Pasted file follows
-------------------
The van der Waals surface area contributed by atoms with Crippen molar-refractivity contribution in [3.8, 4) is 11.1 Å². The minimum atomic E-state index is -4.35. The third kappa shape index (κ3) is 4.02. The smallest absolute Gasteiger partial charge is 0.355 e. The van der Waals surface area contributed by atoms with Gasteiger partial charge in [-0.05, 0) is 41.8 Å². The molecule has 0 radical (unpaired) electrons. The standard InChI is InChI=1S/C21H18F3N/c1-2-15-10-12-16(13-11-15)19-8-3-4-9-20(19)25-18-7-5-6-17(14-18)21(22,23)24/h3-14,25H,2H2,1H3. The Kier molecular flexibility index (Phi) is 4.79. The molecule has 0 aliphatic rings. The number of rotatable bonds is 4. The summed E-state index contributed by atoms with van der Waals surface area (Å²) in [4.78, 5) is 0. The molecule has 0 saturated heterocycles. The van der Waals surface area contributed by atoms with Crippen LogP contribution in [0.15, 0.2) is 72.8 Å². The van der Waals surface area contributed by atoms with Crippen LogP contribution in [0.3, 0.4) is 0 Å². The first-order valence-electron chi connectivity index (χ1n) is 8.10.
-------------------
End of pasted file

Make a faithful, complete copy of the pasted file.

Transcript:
The van der Waals surface area contributed by atoms with Crippen molar-refractivity contribution in [3.8, 4) is 11.1 Å². The minimum atomic E-state index is -4.35. The third kappa shape index (κ3) is 4.02. The smallest absolute Gasteiger partial charge is 0.355 e. The van der Waals surface area contributed by atoms with Gasteiger partial charge in [-0.05, 0) is 41.8 Å². The molecule has 0 radical (unpaired) electrons. The standard InChI is InChI=1S/C21H18F3N/c1-2-15-10-12-16(13-11-15)19-8-3-4-9-20(19)25-18-7-5-6-17(14-18)21(22,23)24/h3-14,25H,2H2,1H3. The Kier molecular flexibility index (Phi) is 4.79. The molecule has 0 aliphatic rings. The number of rotatable bonds is 4. The summed E-state index contributed by atoms with van der Waals surface area (Å²) in [4.78, 5) is 0. The molecule has 0 saturated heterocycles. The van der Waals surface area contributed by atoms with Crippen LogP contribution in [0.15, 0.2) is 72.8 Å². The van der Waals surface area contributed by atoms with Crippen LogP contribution in [0.3, 0.4) is 0 Å². The first-order valence-electron chi connectivity index (χ1n) is 8.10.